Red Right Hand

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"Red Right Hand"
RedRightHand.jpg
Single by Nick Cave and the Bad Seeds
from the album Let Love In
B-side
  • "That's What Jazz Is to Me"
  • "Where the Action Is"
Released24 October 1994
RecordedSeptember – December 1993
Genre
Length6:10
LabelMute
Songwriter(s)
Producer(s)Tony Cohen
Nick Cave and the Bad Seeds singles chronology
"Loverman"
(1994)
"Red Right Hand"
(1994)
"Where the Wild Roses Grow"
(1995)
Let Love In track listing
  1. "Do You Love Me?"
  2. "Nobody's Baby Now"
  3. "Loverman"
  4. "Jangling Jack"
  5. "Red Right Hand"
  6. "I Let Love In"
  7. "Thirsty Dog"
  8. "Ain't Gonna Rain Anymore"
  9. "Lay Me Low"
  10. "Do You Love Me? Pt 2"

"Red Right Hand" is a song by Australian rock band Nick Cave and the Bad Seeds. It was released as a single from their eighth studio album, Let Love In (1994), on 24 October 1994. A condensed version was included in the single, while the longer version was included with the album. The title comes from John Milton's epic poem Paradise Lost, in which it refers to the vengeful hand of God.

The song has become one of Cave's signature songs, being performed at most of his concerts; only "The Mercy Seat" has appeared in more of his live sets since 1984.[5] It has since become best known for its use in the first three films of the Scream trilogy and later as the theme song to the British crime drama series Peaky Blinders, which resulted in the song receiving a re-release single in 2014. It has been covered by Arctic Monkeys, PJ Harvey, Iggy Pop, Jarvis Cocker and Snoop Dogg, among others.

Background[edit]

The liner notes for Murder Ballads state that the phrase "red right hand" is from a line in John Milton's epic poem Paradise Lost that refers to divine vengeance. The opening song on the album, "Song of Joy," states of a murderer: "It seems he has done many, many more, / quotes John Milton on the walls in the victim's blood. / The police are investigating at tremendous cost. / In my house he wrote 'his red right hand'. / That, I'm told, is from Paradise Lost."

The aforementioned appearance in Paradise Lost (Book II, 170-174) is: "What if the breath that kindled those grim fires, / Awaked, should blow them into sevenfold rage, / And plunge us in the flames; or from above / Should intermitted vengeance arm again / His red right hand to plague us?". The term itself appears to be Milton's translation of the term "rubente dextera" in Horace's Ode I.2,2-3

Co-writer Mick Harvey recalled that the song originated during the songwriting process for the band's 1994 album Let Love In. The lyrics describe "a shadowy, alluring, and manipulative figure, stalking the land and striking a combination of fear and awe everywhere he goes" who is "seemingly part deity, part demon".[6]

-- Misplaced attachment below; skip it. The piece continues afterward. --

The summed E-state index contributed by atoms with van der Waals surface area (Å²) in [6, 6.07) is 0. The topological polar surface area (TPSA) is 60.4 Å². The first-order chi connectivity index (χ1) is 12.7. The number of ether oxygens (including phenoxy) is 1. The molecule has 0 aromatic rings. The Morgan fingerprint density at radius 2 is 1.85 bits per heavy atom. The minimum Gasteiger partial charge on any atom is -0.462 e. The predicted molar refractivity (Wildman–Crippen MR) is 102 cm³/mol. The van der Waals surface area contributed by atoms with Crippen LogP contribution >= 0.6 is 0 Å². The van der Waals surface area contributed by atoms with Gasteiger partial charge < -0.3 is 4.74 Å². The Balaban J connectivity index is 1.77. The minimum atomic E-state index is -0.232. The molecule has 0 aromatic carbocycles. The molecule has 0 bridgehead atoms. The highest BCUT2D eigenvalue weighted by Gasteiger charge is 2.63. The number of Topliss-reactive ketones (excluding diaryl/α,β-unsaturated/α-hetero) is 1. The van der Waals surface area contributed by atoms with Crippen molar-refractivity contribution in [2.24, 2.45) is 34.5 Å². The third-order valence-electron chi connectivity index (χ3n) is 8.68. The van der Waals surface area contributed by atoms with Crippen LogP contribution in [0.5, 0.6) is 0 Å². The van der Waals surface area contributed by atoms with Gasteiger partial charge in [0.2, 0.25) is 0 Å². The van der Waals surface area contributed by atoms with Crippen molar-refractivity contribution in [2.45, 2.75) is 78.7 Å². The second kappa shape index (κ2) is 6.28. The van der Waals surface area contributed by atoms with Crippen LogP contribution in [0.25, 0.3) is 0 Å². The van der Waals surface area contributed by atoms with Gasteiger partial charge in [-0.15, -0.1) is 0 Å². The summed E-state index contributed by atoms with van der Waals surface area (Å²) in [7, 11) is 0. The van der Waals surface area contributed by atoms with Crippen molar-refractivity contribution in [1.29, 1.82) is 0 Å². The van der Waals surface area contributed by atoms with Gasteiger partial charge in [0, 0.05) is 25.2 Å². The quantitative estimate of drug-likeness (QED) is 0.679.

In 2004 researcher Kim Beissel claimed that "Red Right Hand" was loosely based on the 1987 Tom Waits song "Way Down in the Hole".[7]

Film and television[edit]

Advertising[edit]

  • The song was used in the South Australian Tourism Board's Barossa Valley television commercial campaign, Barossa, Be Consumed, directed by Jeffrey Darling.[8]
  • The song was used by New York design firm GrandArmy in a promotional clip for the Mexican tequila company El Jimador.[9]

Films and soundtracks[edit]

Scream franchise[edit]

Television[edit]

Covers[edit]

Track listing[edit]

  • Euro three-track CD single
  1. "Red Right Hand"
  2. "That's What Jazz Is to Me"
  3. "Where the Action Is"

Charts[edit]

Chart (1995) Peak
Position
Australian ARIA Singles Chart 62
UK Singles Sales Chart (2017) 81

Certifications[edit]

Region Certification Certified units/sales
United Kingdom (BPI)[14] Silver 200,000double-dagger

double-dagger Sales+streaming figures based on certification alone.

References[edit]

  1. ^ Cutchin, Joshua. "Southern Gothic: Ten unconventional songs to put you in the Halloween mood". Joshua Cutchin: Weird Words & Brass Beats. Retrieved 10 August 2017.
  2. ^ Trakin, Roy (8 February 2018). "Case Study: How a 1994 Nick Cave Song Became a Favorite of Music Supervisors". Variety. Retrieved 1 February 2020.
  3. ^ Graves, Wren (8 October 2019). "Nick Cave says Snoop Dogg's "Red Right Hand" cover left "a giant smile on my face"". Consequence of Sound. Retrieved 1 February 2020.
  4. ^ Elferen, Isabella van; Weinstock, Jeffrey Andrew (2015). Goth Music: From Sound to Subculture. Routledge. p. 27. ISBN 978-1-317-96298-4.
  5. ^ "Nick Cave & The Bad Seeds Tour Statistics - setlist.fm". www.setlist.fm. Retrieved 10 August 2017.
  6. ^ Phull, Hardeep (22 June 2016). "The unlikely story behind 'Peaky Blinders' theme song". New York Post. Retrieved 1 October 2020.
  7. ^ Original Seeds Vol. 2: Songs that inspired Nick Cave & the Bad Seeds, Kim Beissel, CD liner notes, Rubber Records Australia, 2004
  8. ^ Newstead, Al (23 May 2013). "Nick Cave Provides Soundtrack For Barossa Valley Tourism Campaign". Tone Deaf. Retrieved 26 March 2020.
  9. ^ "El Jimador". Grand-Army.com.
  10. ^ "Peaky Blinders playlist". Retrieved 16 November 2017.
  11. ^ a b Britton, Luke Morgan (14 December 2017). "Listen to Iggy Pop and Jarvis Cocker's cover of 'Peaky Blinders' theme 'Red Right Hand'". NME.
  12. ^ Fennessy, Kathleen C. "Cover Magazine - Giant Sand". AllMusic. Retrieved 2 February 2018.
  13. ^ "Resetarits*, Lang*, Molden* – Weida Foan". Discogs. Retrieved 2 February 2018.
  14. ^ "British single certifications – Nick Cave & The Bad Seeds – Red Right Hand". British Phonographic Industry. Retrieved 21 August 2020.